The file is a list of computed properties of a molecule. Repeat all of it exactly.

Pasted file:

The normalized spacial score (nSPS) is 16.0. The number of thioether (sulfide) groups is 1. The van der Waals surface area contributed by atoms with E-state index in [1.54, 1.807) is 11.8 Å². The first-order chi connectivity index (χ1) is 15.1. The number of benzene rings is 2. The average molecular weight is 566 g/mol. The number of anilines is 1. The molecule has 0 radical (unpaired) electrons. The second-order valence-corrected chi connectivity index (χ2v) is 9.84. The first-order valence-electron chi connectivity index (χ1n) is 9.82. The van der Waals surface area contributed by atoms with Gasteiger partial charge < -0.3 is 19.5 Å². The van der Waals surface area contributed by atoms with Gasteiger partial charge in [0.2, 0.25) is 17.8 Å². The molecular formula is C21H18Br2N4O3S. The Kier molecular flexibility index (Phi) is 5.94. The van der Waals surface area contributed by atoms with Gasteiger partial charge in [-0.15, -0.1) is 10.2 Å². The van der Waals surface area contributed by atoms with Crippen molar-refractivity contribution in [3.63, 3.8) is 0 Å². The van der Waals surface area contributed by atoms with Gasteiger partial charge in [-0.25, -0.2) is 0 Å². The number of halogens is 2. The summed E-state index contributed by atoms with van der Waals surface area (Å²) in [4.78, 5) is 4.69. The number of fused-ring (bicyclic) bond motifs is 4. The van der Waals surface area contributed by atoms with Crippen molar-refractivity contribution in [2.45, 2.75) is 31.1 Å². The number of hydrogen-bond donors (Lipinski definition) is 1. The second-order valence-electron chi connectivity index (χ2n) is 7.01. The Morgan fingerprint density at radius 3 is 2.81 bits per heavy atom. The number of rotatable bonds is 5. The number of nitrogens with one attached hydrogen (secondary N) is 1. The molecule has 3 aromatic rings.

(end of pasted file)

The normalized spacial score (nSPS) is 16.0. The number of thioether (sulfide) groups is 1. The van der Waals surface area contributed by atoms with E-state index in [1.54, 1.807) is 11.8 Å². The first-order chi connectivity index (χ1) is 15.1. The number of benzene rings is 2. The average molecular weight is 566 g/mol. The number of anilines is 1. The molecule has 0 radical (unpaired) electrons. The second-order valence-corrected chi connectivity index (χ2v) is 9.84. The first-order valence-electron chi connectivity index (χ1n) is 9.82. The van der Waals surface area contributed by atoms with Gasteiger partial charge < -0.3 is 19.5 Å². The van der Waals surface area contributed by atoms with Gasteiger partial charge in [0.2, 0.25) is 17.8 Å². The molecular formula is C21H18Br2N4O3S. The Kier molecular flexibility index (Phi) is 5.94. The van der Waals surface area contributed by atoms with Gasteiger partial charge in [-0.15, -0.1) is 10.2 Å². The van der Waals surface area contributed by atoms with Crippen molar-refractivity contribution in [3.63, 3.8) is 0 Å². The van der Waals surface area contributed by atoms with Gasteiger partial charge in [-0.25, -0.2) is 0 Å². The number of halogens is 2. The summed E-state index contributed by atoms with van der Waals surface area (Å²) in [4.78, 5) is 4.69. The number of fused-ring (bicyclic) bond motifs is 4. The van der Waals surface area contributed by atoms with Crippen molar-refractivity contribution in [2.45, 2.75) is 31.1 Å². The number of hydrogen-bond donors (Lipinski definition) is 1. The second-order valence-electron chi connectivity index (χ2n) is 7.01. The Morgan fingerprint density at radius 3 is 2.81 bits per heavy atom. The number of rotatable bonds is 5. The number of nitrogens with one attached hydrogen (secondary N) is 1. The molecule has 3 aromatic rings.